While it’s not an uncommon phenomenon — in recent years, Miami Mayor Francis Suarez has made an aggressive push to court tech and crypto firms — the rhetoric behind the move is new. Belong CEO and co-founder Ale Resnik said in a statement that the city “represents a glimpse at a possible future of the USA.”
“One that’s multicultural, more pragmatic, and less ideological,” Resnik said in the statement. “This is an ecosystem where consumer tech can blossom.”
Suarez himself celebrated the news, calling it proof of “the Miami Movement,” his push to bring more tech companies into Miami, at work.
What, specifically, Resnik means by “less ideological” remains unclear. Florida at large has historically been considered a battleground state, though it has leaned more Republican in recent years. Miami skews more liberal than the rest of the state, voting for the Democratic presidential candidate in the last three elections, but is not as unequivocally Democrat-leaning as the Bay Area.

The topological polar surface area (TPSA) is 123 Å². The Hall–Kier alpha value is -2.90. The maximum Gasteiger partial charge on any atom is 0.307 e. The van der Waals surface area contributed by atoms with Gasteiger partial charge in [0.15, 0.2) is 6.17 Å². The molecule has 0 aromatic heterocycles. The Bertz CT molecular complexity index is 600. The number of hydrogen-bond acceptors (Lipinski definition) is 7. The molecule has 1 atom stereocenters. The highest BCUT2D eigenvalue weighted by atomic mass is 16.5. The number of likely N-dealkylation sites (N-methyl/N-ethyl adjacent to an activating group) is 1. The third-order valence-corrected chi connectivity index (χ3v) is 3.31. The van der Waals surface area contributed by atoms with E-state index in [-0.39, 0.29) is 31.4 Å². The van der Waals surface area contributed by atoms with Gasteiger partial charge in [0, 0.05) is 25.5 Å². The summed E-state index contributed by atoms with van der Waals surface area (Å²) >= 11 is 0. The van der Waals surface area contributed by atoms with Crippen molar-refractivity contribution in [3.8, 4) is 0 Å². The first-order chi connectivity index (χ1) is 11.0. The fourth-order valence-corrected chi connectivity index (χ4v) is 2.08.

The move comes as Miami and other cities in South Florida experience a steep rise in housing costs, making it among the most expensive cities to live in the country relative to residents’ mean income.
Belong, according to press material, is a “home management platform” for small landlords that promises to build a path for home ownership. Earlier this year, it snagged $80 million in funding, led by venture capital giant Andreessen Horowitz. The company offers services in the Bay Area, Miami, Seattle and Southern California.
The news was first reported by the South Florida Business Journal.